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  • Protocol W: Two-Year Results in Diabetic Retinopathy

    By Jean Shaw
    Selected and reviewed by Neil M. Bressler, MD, and Deputy Editors

    Journal Highlights

    JAMA Ophthalmology, July 2021

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    In Protocol W of the DRCR Retinal Network, Maturi et al. investigated whether treatment with intravitreal aflibercept could prevent vision-threat­ening complications in eyes with mod­erate to severe nonproliferative diabetic retinopathy (NPDR). They found that aflibercept was more effective than sham in reducing the likelihood that a patient would develop PDR or center-involved diabetic macular edema (CI-DME). However, the mean change in visual acuity (VA) from baseline to the two-year mark was similar between the two groups.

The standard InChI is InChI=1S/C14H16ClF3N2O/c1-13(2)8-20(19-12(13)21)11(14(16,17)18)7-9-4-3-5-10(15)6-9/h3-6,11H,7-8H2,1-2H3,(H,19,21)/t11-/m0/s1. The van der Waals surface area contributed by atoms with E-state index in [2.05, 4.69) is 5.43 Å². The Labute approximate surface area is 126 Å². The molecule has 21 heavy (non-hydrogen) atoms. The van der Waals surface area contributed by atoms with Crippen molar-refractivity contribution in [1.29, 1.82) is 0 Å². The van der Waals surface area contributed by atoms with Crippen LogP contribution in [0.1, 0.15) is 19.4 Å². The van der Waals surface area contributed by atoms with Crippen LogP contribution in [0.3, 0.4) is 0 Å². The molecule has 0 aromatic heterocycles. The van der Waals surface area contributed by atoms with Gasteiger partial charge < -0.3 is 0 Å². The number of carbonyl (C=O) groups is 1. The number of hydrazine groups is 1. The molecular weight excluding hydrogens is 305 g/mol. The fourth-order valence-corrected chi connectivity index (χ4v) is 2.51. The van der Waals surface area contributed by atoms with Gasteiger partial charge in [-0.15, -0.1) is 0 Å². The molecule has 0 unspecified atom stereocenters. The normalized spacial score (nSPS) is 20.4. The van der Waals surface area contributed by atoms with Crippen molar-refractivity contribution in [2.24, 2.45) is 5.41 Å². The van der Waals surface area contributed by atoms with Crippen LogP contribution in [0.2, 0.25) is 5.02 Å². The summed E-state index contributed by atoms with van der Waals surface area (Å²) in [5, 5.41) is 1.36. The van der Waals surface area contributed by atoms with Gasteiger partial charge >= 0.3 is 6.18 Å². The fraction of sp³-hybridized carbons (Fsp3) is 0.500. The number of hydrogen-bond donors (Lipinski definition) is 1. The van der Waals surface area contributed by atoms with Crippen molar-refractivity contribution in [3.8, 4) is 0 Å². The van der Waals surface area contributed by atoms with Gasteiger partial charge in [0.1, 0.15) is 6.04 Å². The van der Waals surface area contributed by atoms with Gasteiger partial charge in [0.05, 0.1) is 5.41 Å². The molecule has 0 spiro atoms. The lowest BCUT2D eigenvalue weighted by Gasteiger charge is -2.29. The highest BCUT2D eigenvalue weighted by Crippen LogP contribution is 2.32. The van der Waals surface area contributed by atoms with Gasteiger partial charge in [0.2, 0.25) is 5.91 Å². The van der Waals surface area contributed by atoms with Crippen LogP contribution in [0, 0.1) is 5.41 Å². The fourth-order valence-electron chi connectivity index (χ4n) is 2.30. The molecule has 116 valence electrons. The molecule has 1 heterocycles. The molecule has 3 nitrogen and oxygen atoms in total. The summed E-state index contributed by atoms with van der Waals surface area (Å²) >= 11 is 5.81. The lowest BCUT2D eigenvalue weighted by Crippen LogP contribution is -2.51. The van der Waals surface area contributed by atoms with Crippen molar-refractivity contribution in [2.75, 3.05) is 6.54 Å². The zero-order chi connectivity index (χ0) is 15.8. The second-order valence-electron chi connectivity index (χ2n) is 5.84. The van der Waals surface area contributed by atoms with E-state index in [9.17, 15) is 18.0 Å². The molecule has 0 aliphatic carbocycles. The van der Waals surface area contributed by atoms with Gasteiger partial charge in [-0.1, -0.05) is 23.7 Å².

For this study, the researchers enrolled 328 adults (399 eyes) with moderate to severe NPDR and no CI-DME. Participants’ mean age was 57 years, and 57.6% were male. Baseline characteristics were balanced between treatment groups. Participants’ eyes were randomly assigned to either sham injections (n = 199) or 2 mg aflibercept (n = 200). Injections were given at baseline and at months 1, 2, and 4. After that, they were given every four months through year 2. Afliber­cept injections were administered as needed if CI-DME developed or when eyes progressed to PDR.

    At the two-year mark, preventive treatment with aflibercept resulted in a more than threefold reduction in CI-DME with decreased VA and a more than twofold reduction in new-onset PDR. Even so, 16.3% of aflibercept-treated eyes developed PDR or CI-DME with VA loss by two years. Moreover, VA was roughly equivalent between the two groups: The adjusted mean difference in VA between afliber­cept and sham was 0.5 letters.

    Protocol W is ongoing and is sched­uled to be completed in 2022. (Also see related commentary by Rajendra S. Apte, MD, PhD, and Christopher K. Hwang, MD, PhD, in the same issue.)

    The original article can be found here.